I fell ill in the middle of this year’s SCUTREA conference, and missed the annual general meeting. In recent years, these have provided a forum for soul-searching, and anxiety about the future of the organisation. In this, SCUTREA mirrors the wider field of practice, where concerns about the condition and direction of adult learning are widespread.

Yet in some ways, SCUTREA is in good shape. Nearly 80 people attended this year’s SCUTREA in Glasgow, up on last year, and enough to generate a sense of buzz and energy. Of course this is fewer than attended a decade ago, when well over a hundred people turned up.

That in turn reflected the surge of appointments in areas like widening participation, which were largely practice-driven, and generated a lot of often small scale reflections on one’s own work. This is an entirely legitimate area of scholarship, and one very much in SCUTREA’s tradition (the “T”, after all, stands for “Teaching”). But it probably inflated our expectations.

Of course, there is no such thing as a ‘natural’ or ‘right size’ for a learned society. I have on my desk a copy of the proceedings of SCUTREA’s twelfth conference, which comprises a grand sum of eleven papers, three of them authored by non-academics, and all bar one from the UK. Two more contributions were excluded, one because it was already published elsewhere, and one because the author hadn’t finished it.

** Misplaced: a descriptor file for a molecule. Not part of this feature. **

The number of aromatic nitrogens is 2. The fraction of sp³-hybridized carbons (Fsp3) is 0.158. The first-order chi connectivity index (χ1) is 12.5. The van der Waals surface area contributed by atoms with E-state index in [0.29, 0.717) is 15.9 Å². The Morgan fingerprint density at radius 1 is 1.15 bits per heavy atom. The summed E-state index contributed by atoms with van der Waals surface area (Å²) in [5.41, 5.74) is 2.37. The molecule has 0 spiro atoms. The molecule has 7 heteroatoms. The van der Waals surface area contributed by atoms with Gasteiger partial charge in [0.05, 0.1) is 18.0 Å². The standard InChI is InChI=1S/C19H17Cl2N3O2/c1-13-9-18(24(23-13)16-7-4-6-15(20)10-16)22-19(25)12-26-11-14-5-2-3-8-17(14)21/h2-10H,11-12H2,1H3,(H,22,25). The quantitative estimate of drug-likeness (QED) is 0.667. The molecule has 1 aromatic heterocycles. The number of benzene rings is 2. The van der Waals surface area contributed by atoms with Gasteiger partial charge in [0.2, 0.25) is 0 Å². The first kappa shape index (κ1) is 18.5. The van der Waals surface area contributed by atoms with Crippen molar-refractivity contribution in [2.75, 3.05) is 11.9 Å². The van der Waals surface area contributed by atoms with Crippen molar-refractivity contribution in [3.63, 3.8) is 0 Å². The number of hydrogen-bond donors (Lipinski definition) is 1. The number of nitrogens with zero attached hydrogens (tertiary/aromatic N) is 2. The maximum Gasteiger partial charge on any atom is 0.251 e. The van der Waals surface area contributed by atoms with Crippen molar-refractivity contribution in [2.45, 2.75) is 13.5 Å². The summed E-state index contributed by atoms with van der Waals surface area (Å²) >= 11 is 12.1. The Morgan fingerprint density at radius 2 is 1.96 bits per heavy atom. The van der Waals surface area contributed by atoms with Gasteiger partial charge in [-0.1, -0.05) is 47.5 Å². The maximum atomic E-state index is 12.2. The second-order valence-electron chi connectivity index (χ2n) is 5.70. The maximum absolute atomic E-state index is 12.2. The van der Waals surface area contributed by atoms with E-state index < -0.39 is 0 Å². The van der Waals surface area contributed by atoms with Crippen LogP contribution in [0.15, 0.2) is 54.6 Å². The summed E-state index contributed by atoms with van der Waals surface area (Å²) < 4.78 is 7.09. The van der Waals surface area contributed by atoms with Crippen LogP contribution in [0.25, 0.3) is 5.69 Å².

So there were thirteen papers in 1982, compared with 55 or so at Glasgow last week. It looks as though we will go through a period when SCUTREA is smaller than in the recent past, but larger than for much of its history. That is unwelcome, but not critical.

What is more of a problem, I hear, is finding people willing to do the work. As old office holders shuffle away, presumably to go and run their local U3A and lobby the local adult education organiser, new volunteers are notable by their absence. I wonder why this is, and two explanations spring to mind.

First, it may be that the emerging generation of researchers into adult learning do not see SCUTREA as their ‘scholarly home’. Much of the best new work is being undertaken by people whose primary academic identity is in disciplines such as history, geography, sociology or mainstream education.

Second, there might be something of  value change as a new generation replaces the old. If it is true that younger academics are more instrumental and individualistic in their values, then presumably they look at the range of learned societies on offer, and engage with those that present the best ways of optimising their careers. Given how competitive it is now to climb the greasy academic pole, I wouldn’t blame them.

Still, I think that SCUTREA has a role. This lies, for me, in bringing people together to exchange ideas and information (which it does very well), representing our collective interests to the outside world (which it does rather badly), and building capacity for the future (which it may not see as its job). Perhaps a clearer and more strategic focus would help to attract new people in to take on the tasks of making SCUTREA run.